SCIENCE COMMUNICATION AND PUBLIC ENGAGEMENT

AAAS shares information about scientific advances and promotes scientific knowledge among diverse audiences worldwide. Each year, AAAS hosts the world’s largest general-science meeting, attracting researchers, policymakers, journalists and families. Year-round, AAAS shares information on the latest advances with media, provides communication training and resources to scientists and engineers, and promotes research-practice collaboration across disciplines and borders. 

AAAS Annual Meeting Encourages International Collaboration

The first detection of gravitational waves, made possible by an international collaboration involving thousands of scientists, and efforts to minimize the effects of the Zika virus were just some of the news-making research presented at the 182nd AAAS Annual Meeting held 11-15 February in Washington, D.C. 

Addressing many of the world’s challenges will require cross-border collaborations, said AAAS President Geri Richmond during her presidential address. Richmond, a chemist and former U.S. Science Envoy, said international research collaborations can be created on a more equal footing by building trust and listening to the problems and solutions people want in their own countries. Additionally, she said scientists in developing countries must be included alongside researchers from developed countries when working on global issues. “It’s important that we have a variety of voices, a variety of backgrounds and a variety of cultures in order to come up with these solutions,” Richmond said during the meeting opening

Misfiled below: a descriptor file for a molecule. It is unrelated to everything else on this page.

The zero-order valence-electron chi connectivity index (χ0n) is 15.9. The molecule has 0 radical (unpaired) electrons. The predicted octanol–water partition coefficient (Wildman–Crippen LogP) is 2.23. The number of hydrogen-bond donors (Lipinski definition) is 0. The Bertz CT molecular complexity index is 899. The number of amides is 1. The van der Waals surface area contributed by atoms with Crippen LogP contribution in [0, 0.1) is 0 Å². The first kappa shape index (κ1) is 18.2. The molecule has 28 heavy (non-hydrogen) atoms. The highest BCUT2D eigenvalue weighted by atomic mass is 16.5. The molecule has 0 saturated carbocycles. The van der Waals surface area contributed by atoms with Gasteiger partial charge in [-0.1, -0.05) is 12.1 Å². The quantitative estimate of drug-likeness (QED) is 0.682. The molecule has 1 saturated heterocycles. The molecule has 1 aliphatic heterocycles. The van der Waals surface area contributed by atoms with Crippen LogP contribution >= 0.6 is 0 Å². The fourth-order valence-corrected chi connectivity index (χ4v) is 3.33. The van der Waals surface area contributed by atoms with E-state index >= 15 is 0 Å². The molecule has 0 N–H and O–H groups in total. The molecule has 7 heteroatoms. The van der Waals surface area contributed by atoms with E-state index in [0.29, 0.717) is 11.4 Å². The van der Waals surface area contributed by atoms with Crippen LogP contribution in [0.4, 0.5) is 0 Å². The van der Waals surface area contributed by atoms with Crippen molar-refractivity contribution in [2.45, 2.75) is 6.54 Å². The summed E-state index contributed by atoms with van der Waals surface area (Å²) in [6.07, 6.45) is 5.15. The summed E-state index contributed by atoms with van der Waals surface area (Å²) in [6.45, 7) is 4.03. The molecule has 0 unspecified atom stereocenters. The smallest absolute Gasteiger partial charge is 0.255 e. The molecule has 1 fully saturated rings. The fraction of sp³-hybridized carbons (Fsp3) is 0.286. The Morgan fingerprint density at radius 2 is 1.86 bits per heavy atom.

Researchers gave news briefings on the need for governments to prepare for food shortages due to weather-related crop failures, which are expected to become more common due to climate change; the potential for cancer tests using salvia; and the dangers of alternative tobacco products. Hundreds of additional research presentations, seminars and symposia on a wide range of science topics were attended by nearly 10,000 people from 60 countries.

10,000 People 60 Countries

The 182nd AAAS Annual Meeting was held in Washington, D.C. Hundreds of additional research presentations, seminars and symposia on a wide range of science topics were attended by nearly 10,000 people from 60 countries.

Leshner Leadership Fellows in Public Engagement Focus on Climate Change

The inaugural class of Leshner Leadership Institute Public Engagement Fellows promoted public engagement on climate change issues. The 15 mid-career climate scientists selected to become fellows received training in science communication, public attitudes about climate change and engaging with policymakers. They also developed and implemented a public engagement plan in consultation with their home institutions. 

For one of her public engagement projects, Leshner Fellow Kirstin Dow, a geography professor at the University of South Carolina, helped organize a climate resilience conference for the Carolinas that encouraged feedback and participation by community stakeholders. Dow said that the program’s training taught her how to avoid divisive topics like the causes of climate change, and instead “engage those who need to prepare for public safety and the impacts of pattern changes in the weather.”